EXAMPLES ll.7l7g (0.05 mol) of 4,4'-disulphydryldiphenyl ether are converted into the disodium salt in the apparatus described inExample 3. 9.631 g (0.025 mol) of N,N-bis-(4-chlorobenzoyl)-m-phenylenediamine and 9.63lg (0.025 mol) of N,N'-bis-(4-chlorobenzoyl)-pphenylenediamine are added and the mixture is dissolved in, 50 ml of N,N'-dimethyl-acetamide. The polycondensation is carried out at 170 C in 10 hours. The highly viscous solution is isolated by the conventional method by precipitation in water and is worked up. The granular white product is soluble in dimethyl sulphoxide and N-methylpyrrolidone. The reduced specific viscosity is 0.49 (measured in N-methylpyrrolidone, 0.2g] 100 ml of solvent). From said solvents, the polymer can be spun into filaments or cast in films which do not soften up to 350 C.

EXAMPLE 6 A similar procedure to that described in Example 3 is followed, with the difference that the disodium salt of 4,4-disulphydryldiphenyl ether is reacted with 7.179g (0.025 mol) of 4,4-dichlorodiphenylsulphone and 8.88lg (0.025 mol) of EXAMPLE 7 The apparatus described in Example 3 is employed. ll.7l7g (0.05 mol) of 4,4'-disulphydryldiphenyl ether 4.4 dichloroterephthalophenone. 80 ml of N-methylpyrand 7.1llg of (0.05 mol) of 1,3-disulphydrylbenzene are converted with 22.1 ml of aqueous caustic soda (362 mg NaOH/ml, 0.2 mol) into a mixture of the corresponding sodium salts. The removal of the water is effected in conventional manner by azeotropic distillation with xylene. I

The salt mixture present in solid form is dissolved in ml of N,N-dimethylformamide and'then polycondensed in two hours at C with 50.343g (0.1 mol) of 4,4-bis-(4-chlorophenylsulphonyl)-biphenyl. The working-up of the viscous condensation mixture is effected in conventional manner.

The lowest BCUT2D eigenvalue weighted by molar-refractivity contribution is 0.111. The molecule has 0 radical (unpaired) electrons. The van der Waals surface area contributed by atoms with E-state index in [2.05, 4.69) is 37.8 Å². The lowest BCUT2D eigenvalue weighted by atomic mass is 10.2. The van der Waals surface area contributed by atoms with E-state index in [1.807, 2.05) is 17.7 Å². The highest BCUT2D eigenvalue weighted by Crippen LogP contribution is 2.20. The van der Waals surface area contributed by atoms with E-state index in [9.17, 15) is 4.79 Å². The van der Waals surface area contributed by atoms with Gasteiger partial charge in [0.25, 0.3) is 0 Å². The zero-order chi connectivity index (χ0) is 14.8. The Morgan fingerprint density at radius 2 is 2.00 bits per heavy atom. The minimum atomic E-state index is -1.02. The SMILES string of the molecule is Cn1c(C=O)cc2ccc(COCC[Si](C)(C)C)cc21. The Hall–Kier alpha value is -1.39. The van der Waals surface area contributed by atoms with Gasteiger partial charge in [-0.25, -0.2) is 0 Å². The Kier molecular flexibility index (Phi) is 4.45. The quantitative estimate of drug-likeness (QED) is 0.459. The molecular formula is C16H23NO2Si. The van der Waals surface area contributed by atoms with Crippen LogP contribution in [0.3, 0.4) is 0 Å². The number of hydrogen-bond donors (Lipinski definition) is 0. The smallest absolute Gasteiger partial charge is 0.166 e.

The colorless, granular copolymer can be extruded at 280 C in the form of clear flexible films which are distinguished by good stability of shape and high mechanical strength.

The copolyarylthioether is readily soluble in chloroform and can be cast in clear films from 20 to 30% solutions.

We claim:

1. Heat-resistant linear aromatic copolythioethers characterized as having film forming properties, consisting of recurring structural units having the formula in which R and R each signify a bivalent aromatic radical, the recurring R and/or RT being different, wherein R is selected from the group consisting of wherein X signifies the direct bond or a bivalent bridge member from the group CH,-, C(CH,),-'-, 0, S-, SO,, -CO-, COCO- or CONl-l, and R is selected from the group consisting of wherein X signifies the direct bond or a bivalent bridge member selected from the group consisting of CH, C(Cl-l 0, SO,, -CO, COCO-, CONH, and

wherein X signifies the direct bond or a bivalent bridge and member selected from the group consisting of -CH,

, s)=, -SO,, -C()-, COCO- and -CONH, and Ar is an aromatic radical selected from the group consisting of i l I i l v 106ml 036l

Patent Citations
Cited PatentFiling datePublication dateApplicantTitle
US3432468 *Mar 27, 1967Mar 11, 1969Inventa AgHeat-resistant polythioethers and method for their production
US3532670 *Apr 9, 1968Oct 6, 1970Bayer AgNew,high-molecular,soluble,thermoplastic,modified polyphenyl ether-sulphons and process for the production tfereof
US3547887 *Jun 5, 1968Dec 15, 1970Inventa AgMethod for producing heat-resistant linear thermoplastic aromatic polythioethers
Referenced by
Citing PatentFiling datePublication dateApplicantTitle
US3870686 *Nov 19, 1973Mar 11, 1975Phillips Petroleum CoArylene sulfide polymers
US3987016 *Jan 16, 1975Oct 19, 1976The United States Of America As Represented By The Secretary Of The Air ForceMethod for the preparation of polyarylene sulfides containing pendant cyano groups by polymerizing m-benzenedithiol, dibromobenzene, and 2,4-dichlorobenzonitrile
US4906712 *Nov 8, 1988Mar 6, 1990Bayer AktiengesellschaftProcess for the preparation of polyarylene sulphides
US5079079 *Sep 20, 1990Jan 7, 1992Phillips Petroleum CompanyReinforced plastic comprising an arylene sulfide sulfone copolymer matrix
US5296579 *Feb 11, 1988Mar 22, 1994Phillips Petroleum CompanyArylene sulfide polymers
U.S. Classification528/86, 528/374, 528/128, 528/391, 528/220, 528/174, 528/226, 528/125
International ClassificationC08G75/00, C08G75/04, C08G75/02, C08G75/06, H01B3/30
Cooperative ClassificationH01B3/307, H01B3/301, C08G75/04
European ClassificationH01B3/30A, C08G75/04, H01B3/30D